Also, we can not ignore the negative societal effects of people never seeing someone like them in an advisory position.

Lars:

Maybe it’s commercial interests that form the gravest risk of exclusion, or?

Me:

I think exclusion  is caused by unawareness, lack of understanding and segregation. But I also believe people can learn to exercise compassion for people they do not understand or are prejudiced against.

Commercial interests matter, but commercial interests also produce many services that include and help people. If more people demand inclusion, commercial interests will provide them, but for this to happen there must be greater awareness of the exclusion.

If we take people with disabilities as an example, more people with disabilities need to for example feature generally in pop culture, movies and tv, to boost that awareness.

I believe one of my biggest contributions right now can be fighting for awareness.

Lars:

I must object and add perspectives though.

“If more people demand inclusion, commercial interests will provide them” … but only if they add to the bottom line result or positive publicity that can be seen as goodwill to benefit from. It’s spelled C.A.P.I.T.A.L.I.S.M and it really is a suboptimal way of creating ubiquitous value.

“more people with disabilities need to for example feature generally in pop culture, movies and tv, to boost that awareness” is a claim that I do not object to but there is no clear connection from that to avoiding further marginalisation.

An example of the latter from about 20 years ago when I worked in the mobile phone development business and time after time raised the complaint that due to interference between the phones and my hearing aids I could not actually use the products we made. I was awarded for ideas on that but was there any change? No. Why was that? The ratio of potential customers lost was marginal and the cost of research, development and production would likely be higher than the benefit of extra sale.

Me:

Good example. My comment was very simplified, but yes, “demand” in my statement would need to involve either gains (more people buy) or perhaps avoided loss (avoiding loss when people won’t buy from a company they regard as unethical). But I would like to believe there are also companies out there who can define value in more ways than money.  I struggle back and forth with the capitalism problem but keep returning to the fact that we must in some way work in unison with capitalism to make change. I responded well to Future of Capitalism by Paul Collier and I try to create awareness around value-driven organizations as profitable. Companies with a purpose beyond profit tend to make more money (Financial Times).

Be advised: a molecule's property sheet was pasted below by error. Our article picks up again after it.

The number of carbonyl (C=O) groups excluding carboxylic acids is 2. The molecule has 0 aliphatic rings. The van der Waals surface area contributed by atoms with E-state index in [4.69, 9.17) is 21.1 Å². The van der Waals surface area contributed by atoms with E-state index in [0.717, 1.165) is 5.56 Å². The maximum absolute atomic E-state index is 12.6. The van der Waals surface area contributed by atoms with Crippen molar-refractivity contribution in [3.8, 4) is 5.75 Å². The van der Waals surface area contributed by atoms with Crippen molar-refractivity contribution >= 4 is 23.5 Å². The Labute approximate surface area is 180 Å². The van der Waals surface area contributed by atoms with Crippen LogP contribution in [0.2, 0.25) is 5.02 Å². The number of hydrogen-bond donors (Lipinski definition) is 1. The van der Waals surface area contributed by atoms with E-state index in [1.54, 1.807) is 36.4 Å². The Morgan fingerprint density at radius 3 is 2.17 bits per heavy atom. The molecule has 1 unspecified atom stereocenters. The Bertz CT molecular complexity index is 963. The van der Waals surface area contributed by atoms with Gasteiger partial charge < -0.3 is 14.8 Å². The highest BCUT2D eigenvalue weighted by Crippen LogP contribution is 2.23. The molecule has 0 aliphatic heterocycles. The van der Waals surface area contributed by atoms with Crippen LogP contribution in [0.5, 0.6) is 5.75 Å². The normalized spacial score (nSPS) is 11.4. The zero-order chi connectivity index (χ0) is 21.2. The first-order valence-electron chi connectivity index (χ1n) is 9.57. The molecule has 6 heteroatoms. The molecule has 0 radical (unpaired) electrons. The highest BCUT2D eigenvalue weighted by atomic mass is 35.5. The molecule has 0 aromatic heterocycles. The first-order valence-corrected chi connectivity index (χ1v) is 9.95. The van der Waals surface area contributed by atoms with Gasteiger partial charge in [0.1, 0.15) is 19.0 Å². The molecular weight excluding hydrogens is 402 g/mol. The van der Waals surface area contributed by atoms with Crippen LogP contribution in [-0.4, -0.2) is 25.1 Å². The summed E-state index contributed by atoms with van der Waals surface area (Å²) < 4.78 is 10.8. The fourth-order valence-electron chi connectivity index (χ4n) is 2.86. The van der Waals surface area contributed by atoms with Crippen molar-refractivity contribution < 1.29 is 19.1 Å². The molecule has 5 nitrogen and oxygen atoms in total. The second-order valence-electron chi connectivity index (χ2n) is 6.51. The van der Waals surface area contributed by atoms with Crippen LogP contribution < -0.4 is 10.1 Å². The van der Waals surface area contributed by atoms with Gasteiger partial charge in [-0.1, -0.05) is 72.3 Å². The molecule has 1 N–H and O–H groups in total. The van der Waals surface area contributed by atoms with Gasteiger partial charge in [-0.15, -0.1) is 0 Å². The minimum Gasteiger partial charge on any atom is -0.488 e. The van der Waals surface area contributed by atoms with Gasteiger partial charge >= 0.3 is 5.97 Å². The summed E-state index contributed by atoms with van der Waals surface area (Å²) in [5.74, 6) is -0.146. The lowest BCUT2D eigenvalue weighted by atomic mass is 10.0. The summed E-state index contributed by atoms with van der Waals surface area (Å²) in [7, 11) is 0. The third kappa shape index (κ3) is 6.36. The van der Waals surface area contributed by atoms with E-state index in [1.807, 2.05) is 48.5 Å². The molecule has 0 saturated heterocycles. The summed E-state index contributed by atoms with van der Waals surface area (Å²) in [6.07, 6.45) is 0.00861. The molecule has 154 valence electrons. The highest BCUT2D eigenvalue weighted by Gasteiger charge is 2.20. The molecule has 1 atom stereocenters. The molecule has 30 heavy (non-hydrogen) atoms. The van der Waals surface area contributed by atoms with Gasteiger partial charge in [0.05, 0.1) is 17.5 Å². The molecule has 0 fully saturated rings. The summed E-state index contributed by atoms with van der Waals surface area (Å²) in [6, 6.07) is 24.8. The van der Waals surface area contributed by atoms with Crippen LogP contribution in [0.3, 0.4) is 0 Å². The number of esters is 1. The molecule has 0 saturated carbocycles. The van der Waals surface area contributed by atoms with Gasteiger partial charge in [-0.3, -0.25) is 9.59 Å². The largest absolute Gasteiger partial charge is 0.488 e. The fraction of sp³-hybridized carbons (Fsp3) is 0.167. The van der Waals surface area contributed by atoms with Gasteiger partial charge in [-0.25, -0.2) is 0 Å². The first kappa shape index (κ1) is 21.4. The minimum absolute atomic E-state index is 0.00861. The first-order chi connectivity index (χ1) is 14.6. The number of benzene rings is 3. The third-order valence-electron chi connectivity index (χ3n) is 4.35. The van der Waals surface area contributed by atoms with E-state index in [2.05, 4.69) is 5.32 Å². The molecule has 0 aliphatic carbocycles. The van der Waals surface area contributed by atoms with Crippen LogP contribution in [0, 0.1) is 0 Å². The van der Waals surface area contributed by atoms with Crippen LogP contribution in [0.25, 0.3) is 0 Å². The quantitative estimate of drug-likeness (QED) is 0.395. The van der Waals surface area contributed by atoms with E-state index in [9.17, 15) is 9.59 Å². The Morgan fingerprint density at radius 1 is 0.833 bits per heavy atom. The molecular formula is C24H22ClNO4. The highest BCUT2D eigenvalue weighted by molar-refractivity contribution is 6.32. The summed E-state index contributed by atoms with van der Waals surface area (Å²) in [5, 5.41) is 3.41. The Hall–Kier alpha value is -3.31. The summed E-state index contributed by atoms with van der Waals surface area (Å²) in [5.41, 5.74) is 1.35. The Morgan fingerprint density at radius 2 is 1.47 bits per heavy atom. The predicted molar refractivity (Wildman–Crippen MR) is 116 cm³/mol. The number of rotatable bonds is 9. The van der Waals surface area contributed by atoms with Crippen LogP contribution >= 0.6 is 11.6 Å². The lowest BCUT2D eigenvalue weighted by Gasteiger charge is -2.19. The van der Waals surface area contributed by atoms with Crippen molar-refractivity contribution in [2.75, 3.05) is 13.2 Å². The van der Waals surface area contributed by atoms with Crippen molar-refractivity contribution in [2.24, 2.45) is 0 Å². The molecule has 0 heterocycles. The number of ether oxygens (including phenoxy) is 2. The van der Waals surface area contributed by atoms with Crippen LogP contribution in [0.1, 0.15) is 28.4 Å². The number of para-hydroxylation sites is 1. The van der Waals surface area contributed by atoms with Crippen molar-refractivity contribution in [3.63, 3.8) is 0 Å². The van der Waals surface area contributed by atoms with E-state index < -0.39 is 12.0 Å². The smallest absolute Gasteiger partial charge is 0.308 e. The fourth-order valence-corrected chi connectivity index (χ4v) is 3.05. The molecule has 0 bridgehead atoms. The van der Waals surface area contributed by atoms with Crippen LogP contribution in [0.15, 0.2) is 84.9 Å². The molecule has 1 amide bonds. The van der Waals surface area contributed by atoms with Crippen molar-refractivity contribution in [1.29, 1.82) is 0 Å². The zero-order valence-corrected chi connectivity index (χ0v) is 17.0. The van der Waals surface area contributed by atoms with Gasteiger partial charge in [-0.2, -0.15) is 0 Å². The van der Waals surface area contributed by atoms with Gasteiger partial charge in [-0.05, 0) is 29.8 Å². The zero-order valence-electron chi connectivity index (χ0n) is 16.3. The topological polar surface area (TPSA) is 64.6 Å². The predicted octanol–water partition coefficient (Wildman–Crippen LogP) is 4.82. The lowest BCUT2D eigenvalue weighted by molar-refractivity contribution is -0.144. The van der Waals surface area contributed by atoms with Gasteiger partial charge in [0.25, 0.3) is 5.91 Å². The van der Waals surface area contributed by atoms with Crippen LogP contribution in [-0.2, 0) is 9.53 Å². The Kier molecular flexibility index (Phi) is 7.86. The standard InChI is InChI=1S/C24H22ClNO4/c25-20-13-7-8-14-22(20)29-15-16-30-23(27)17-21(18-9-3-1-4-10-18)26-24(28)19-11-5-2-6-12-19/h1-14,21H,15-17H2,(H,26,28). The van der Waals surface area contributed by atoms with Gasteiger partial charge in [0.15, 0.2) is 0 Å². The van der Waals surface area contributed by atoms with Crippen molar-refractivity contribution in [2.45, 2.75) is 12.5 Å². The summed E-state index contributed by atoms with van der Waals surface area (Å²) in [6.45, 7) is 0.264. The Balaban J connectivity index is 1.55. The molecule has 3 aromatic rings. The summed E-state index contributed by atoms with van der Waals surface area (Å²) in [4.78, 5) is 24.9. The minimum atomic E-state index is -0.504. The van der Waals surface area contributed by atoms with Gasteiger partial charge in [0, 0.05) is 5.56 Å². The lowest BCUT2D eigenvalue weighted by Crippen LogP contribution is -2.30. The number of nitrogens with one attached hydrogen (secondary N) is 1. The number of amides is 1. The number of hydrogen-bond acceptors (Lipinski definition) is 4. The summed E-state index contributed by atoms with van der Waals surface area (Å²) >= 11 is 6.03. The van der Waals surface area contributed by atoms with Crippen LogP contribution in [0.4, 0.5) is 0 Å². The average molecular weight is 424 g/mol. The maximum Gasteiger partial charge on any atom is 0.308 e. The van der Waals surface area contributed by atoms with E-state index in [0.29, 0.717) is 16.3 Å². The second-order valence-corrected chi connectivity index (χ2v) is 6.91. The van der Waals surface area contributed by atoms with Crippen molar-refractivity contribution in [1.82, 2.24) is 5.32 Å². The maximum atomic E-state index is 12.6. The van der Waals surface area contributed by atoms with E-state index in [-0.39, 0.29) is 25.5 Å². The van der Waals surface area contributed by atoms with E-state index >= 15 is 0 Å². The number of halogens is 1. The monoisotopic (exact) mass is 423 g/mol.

While still mostly paper products, I like where the discussion is heading: 181 Top CEOs Have Realized Companies Need a Purpose Beyond Profit (Harvard Business Review).

Also see further interesting discussions in Swedish on Åsa Holmberg’s LinkedIn post.

In the LinkedIn post by Ninni Udén there is an official response from DIGG (my translation below):

Thank you for your input and engagement in this issue. We can only agree and despite having this issue also raised internally we have been unsuccessful in achieving the right representation for the first meeting. But we are working on a list of candidates and on the first meeting of the advisory group on October 24 we will bring up the issue. The women we have asked have unfortunately chosen to decline or opted to suggest other colleagues in the industry. As with all advisory groups it’s important that the members are a reflection of society at large – the ones we work for. We’re not there yet. We welcome suggestions for suitable candidates, men as well as women.

Per Axbom

Per Axbom

@axbom

Per Axbom is a Swedish communication theorist born in Liberia. For two decades he has educated digital professionals and helped organizations with digital usability and accessibility. Per makes tech safe and compassionate through reflective reasoning, human-considerate design, coaching and teaching. You can hear his voice on UX Podcast.

Digital compassion book cover Per's recent handbook on managing ethics in tech, Digital compassion, is available to order from Amazon in Kindle format. Send an e-mail to Per for more options.

Schedule time with Axbom

Leave a Reply

This site uses Akismet to reduce spam. Learn how your comment data is processed.

  Subscribe  
Notify of